MAY 01, 2024 9:46 PM PDT

A Symphony of Cicadas is on the Way

WRITTEN BY: Carmen Leitch

There are over 3,000 species of cicadas, some of which are annual, and others that spend most of their life underground, only emerging in specific years. Annual cicadas can live for up to two years (regardless of their name), and those that emerge periodically - typically every 13 or 17 years - can also overlap. These periodical cicadas are referred to as broods, which are not species or populations, just a group of cicadas that emerge in the same area on the same schedule. Periodical cicadas are unique to North America, and usually are found in the central and eastern United States. Anyone who has lived in these areas during an emergence will often recall the noise, which can sometimes be a deafening cacophony, made by these unique creatures.

Image credit: Pixabay

One of those overlaps will happen this year; and in an event that hasn't been seen since 1803, Brood XIX that is a 13-year cicada, and Brood XIII that is a 17-year cicada, will both emerge in the Midwest. There will probably be a part of central Illinois that is the center of the overlap. A map of cicada broods can be seen here.

Cicadas are more or less defenseless, and they will likely be enjoyed by wildlife like birds, foxes, and raccoons, John Lill, a professor of biology at the George Washington University told AFP.

In 2021, Brood X emerged in Washington DC, and turned out to be a feast for local birds that eat insects, and their emergence created a domino effect in the ecosystem. Since the birds opted to enjoy the wealth of cicadas, the local caterpillar population boomed as they were ignored by the birds. And because there were more caterpillars, an increased number of oak saplings were eaten. These findings were reported in the journal Science.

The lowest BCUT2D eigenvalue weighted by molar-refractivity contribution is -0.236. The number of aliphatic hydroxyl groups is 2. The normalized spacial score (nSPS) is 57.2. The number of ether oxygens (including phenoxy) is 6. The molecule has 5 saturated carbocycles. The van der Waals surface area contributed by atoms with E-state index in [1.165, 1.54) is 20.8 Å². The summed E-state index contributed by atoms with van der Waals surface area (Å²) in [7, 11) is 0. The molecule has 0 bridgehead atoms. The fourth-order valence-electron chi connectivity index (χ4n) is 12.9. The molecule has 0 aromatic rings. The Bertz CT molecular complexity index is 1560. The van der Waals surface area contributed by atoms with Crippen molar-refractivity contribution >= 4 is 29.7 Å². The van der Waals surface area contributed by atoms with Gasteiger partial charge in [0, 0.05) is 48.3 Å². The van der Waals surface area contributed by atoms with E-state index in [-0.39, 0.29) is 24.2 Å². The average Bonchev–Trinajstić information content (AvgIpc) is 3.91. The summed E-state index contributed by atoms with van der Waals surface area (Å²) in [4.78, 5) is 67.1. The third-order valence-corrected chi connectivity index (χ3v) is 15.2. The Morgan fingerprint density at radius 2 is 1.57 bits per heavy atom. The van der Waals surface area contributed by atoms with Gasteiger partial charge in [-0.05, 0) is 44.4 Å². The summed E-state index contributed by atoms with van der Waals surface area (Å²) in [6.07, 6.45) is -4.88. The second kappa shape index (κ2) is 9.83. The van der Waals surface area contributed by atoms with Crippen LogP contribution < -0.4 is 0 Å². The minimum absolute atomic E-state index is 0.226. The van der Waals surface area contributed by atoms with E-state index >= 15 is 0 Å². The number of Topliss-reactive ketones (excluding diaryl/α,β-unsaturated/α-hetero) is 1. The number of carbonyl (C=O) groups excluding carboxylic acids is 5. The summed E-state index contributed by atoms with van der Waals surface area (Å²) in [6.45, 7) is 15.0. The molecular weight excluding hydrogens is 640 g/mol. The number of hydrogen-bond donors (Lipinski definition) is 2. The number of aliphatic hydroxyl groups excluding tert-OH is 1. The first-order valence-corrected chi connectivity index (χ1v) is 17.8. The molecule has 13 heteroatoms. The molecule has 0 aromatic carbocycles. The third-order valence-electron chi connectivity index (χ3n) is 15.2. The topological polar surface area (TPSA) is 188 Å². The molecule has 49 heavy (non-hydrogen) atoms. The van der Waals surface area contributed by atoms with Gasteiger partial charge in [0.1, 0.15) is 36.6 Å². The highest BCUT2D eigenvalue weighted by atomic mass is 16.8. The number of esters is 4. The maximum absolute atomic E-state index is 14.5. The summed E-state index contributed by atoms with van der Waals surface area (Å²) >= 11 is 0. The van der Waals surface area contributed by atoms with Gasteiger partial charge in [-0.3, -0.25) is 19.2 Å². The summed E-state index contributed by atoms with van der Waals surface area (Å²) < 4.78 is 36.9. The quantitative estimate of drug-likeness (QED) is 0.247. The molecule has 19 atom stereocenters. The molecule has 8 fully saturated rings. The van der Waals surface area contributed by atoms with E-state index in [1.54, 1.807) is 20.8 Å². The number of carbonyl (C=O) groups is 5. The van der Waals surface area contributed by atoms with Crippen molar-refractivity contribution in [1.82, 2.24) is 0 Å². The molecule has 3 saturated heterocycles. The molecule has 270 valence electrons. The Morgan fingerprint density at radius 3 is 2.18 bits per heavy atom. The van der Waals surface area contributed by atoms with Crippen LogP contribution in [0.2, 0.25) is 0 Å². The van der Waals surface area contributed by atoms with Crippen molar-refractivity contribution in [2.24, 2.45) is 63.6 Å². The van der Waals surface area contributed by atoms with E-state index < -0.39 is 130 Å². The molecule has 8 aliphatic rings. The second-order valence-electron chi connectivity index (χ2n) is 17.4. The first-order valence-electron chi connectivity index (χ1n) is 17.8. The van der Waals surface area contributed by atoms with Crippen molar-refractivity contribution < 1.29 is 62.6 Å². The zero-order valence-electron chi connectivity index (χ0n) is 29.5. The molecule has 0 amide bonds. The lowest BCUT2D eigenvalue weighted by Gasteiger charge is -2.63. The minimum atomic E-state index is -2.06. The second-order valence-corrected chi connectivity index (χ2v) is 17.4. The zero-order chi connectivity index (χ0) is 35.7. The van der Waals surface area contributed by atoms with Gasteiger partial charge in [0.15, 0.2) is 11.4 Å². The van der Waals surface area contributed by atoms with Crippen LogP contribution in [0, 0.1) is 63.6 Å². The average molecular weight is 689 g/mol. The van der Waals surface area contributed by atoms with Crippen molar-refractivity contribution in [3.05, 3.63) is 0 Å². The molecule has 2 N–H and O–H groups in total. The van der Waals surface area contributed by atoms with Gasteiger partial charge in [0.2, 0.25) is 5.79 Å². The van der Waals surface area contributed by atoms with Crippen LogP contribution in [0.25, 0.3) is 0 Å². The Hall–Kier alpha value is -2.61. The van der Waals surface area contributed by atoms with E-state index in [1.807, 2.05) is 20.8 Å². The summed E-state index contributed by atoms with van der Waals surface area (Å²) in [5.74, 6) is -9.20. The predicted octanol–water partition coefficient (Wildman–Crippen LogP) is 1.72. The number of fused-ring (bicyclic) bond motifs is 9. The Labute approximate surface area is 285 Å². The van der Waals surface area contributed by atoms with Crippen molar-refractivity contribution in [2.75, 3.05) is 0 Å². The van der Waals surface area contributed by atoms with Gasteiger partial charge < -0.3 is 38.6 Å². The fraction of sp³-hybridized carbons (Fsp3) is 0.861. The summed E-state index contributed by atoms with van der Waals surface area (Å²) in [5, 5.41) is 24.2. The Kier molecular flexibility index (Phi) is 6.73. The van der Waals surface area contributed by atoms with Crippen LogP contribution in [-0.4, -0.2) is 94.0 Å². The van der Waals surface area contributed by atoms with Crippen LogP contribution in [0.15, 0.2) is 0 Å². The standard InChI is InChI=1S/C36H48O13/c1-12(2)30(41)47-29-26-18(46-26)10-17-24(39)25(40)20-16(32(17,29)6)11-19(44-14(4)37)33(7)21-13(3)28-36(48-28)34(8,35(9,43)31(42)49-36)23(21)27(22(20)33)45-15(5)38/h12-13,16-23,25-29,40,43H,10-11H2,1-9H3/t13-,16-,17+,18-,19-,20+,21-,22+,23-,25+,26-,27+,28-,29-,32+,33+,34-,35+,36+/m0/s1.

Male cicadas generate their distinctive sound as they search for a mate. The buzzing is generated by organs called tymbals in the insects' abdomen. Muscle contractions cause these membranous organs to contract and release, creating the sound.

Like many other species, cicadas are also being affected by climate change. Scientists suspect that the internal clock that cicadas use is being disrupted, and the long term impacts can be difficult to predict. Deforestation has also eliminated some cicadas, but they seem to be doing just fine in suburban areas, where nighttime lights can even help females find a good place in trees to lay their eggs. After cicadas lay eggs in trees and die off, the newly hatched nymphs simply fall off the tree and burrow into the ground to begin the cycle anew.

Sources: National Geographic, via AFP

About the Author
Bachelor's (BA/BS/Other)
Experienced research scientist and technical expert with authorships on over 30 peer-reviewed publications, traveler to over 70 countries, published photographer and internationally-exhibited painter, volunteer trained in disaster-response, CPR and DV counseling.
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